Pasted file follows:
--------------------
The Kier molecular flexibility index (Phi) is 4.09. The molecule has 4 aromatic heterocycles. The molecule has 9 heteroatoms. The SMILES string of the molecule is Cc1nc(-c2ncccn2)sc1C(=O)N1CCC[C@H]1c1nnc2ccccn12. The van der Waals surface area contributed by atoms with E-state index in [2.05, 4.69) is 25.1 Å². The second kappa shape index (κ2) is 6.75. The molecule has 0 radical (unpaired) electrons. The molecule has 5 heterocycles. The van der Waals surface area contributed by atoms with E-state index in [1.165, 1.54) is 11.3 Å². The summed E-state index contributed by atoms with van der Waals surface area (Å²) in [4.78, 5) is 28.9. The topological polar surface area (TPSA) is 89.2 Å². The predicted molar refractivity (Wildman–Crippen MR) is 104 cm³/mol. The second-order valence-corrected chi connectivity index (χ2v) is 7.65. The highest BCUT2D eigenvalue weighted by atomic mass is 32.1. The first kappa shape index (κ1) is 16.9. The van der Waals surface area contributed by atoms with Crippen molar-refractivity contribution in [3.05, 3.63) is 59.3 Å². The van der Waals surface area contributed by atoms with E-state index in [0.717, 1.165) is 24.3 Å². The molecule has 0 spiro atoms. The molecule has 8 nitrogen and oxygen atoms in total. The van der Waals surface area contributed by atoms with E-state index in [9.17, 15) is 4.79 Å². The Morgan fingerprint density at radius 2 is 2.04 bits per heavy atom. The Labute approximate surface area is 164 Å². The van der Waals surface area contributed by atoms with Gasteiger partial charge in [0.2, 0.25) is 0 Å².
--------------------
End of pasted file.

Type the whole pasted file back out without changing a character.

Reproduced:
The Kier molecular flexibility index (Phi) is 4.09. The molecule has 4 aromatic heterocycles. The molecule has 9 heteroatoms. The SMILES string of the molecule is Cc1nc(-c2ncccn2)sc1C(=O)N1CCC[C@H]1c1nnc2ccccn12. The van der Waals surface area contributed by atoms with E-state index in [2.05, 4.69) is 25.1 Å². The second kappa shape index (κ2) is 6.75. The molecule has 0 radical (unpaired) electrons. The molecule has 5 heterocycles. The van der Waals surface area contributed by atoms with E-state index in [1.165, 1.54) is 11.3 Å². The summed E-state index contributed by atoms with van der Waals surface area (Å²) in [4.78, 5) is 28.9. The topological polar surface area (TPSA) is 89.2 Å². The predicted molar refractivity (Wildman–Crippen MR) is 104 cm³/mol. The second-order valence-corrected chi connectivity index (χ2v) is 7.65. The highest BCUT2D eigenvalue weighted by atomic mass is 32.1. The first kappa shape index (κ1) is 16.9. The van der Waals surface area contributed by atoms with Crippen molar-refractivity contribution in [3.05, 3.63) is 59.3 Å². The van der Waals surface area contributed by atoms with E-state index in [0.717, 1.165) is 24.3 Å². The molecule has 0 spiro atoms. The molecule has 8 nitrogen and oxygen atoms in total. The van der Waals surface area contributed by atoms with E-state index in [9.17, 15) is 4.79 Å². The Morgan fingerprint density at radius 2 is 2.04 bits per heavy atom. The Labute approximate surface area is 164 Å². The van der Waals surface area contributed by atoms with Gasteiger partial charge in [0.2, 0.25) is 0 Å².